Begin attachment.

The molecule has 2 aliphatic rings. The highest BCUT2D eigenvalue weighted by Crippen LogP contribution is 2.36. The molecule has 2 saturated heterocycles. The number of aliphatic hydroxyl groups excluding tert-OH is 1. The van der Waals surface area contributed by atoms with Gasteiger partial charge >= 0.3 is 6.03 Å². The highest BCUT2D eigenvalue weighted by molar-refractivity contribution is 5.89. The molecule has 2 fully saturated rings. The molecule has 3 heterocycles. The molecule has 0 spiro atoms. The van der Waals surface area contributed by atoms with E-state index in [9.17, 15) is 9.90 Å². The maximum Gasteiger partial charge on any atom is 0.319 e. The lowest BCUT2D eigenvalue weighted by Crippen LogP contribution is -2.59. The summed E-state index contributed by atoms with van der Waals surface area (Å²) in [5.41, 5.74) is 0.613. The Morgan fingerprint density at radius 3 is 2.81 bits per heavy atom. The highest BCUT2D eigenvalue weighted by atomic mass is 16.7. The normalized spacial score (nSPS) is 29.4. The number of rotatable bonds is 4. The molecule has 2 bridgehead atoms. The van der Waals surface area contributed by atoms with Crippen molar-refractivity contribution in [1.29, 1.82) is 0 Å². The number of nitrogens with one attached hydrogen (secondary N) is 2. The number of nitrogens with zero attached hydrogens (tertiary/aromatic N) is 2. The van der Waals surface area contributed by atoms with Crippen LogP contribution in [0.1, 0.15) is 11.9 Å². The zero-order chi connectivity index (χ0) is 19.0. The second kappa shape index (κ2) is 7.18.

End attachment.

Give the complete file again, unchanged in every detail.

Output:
The molecule has 2 aliphatic rings. The highest BCUT2D eigenvalue weighted by Crippen LogP contribution is 2.36. The molecule has 2 saturated heterocycles. The number of aliphatic hydroxyl groups excluding tert-OH is 1. The van der Waals surface area contributed by atoms with Gasteiger partial charge >= 0.3 is 6.03 Å². The highest BCUT2D eigenvalue weighted by molar-refractivity contribution is 5.89. The molecule has 2 fully saturated rings. The molecule has 3 heterocycles. The molecule has 0 spiro atoms. The van der Waals surface area contributed by atoms with E-state index in [9.17, 15) is 9.90 Å². The maximum Gasteiger partial charge on any atom is 0.319 e. The lowest BCUT2D eigenvalue weighted by Crippen LogP contribution is -2.59. The summed E-state index contributed by atoms with van der Waals surface area (Å²) in [5.41, 5.74) is 0.613. The Morgan fingerprint density at radius 3 is 2.81 bits per heavy atom. The highest BCUT2D eigenvalue weighted by atomic mass is 16.7. The normalized spacial score (nSPS) is 29.4. The number of rotatable bonds is 4. The molecule has 2 bridgehead atoms. The van der Waals surface area contributed by atoms with Crippen molar-refractivity contribution in [1.29, 1.82) is 0 Å². The number of nitrogens with one attached hydrogen (secondary N) is 2. The number of nitrogens with zero attached hydrogens (tertiary/aromatic N) is 2. The van der Waals surface area contributed by atoms with Crippen LogP contribution in [0.1, 0.15) is 11.9 Å². The zero-order chi connectivity index (χ0) is 19.0. The second kappa shape index (κ2) is 7.18.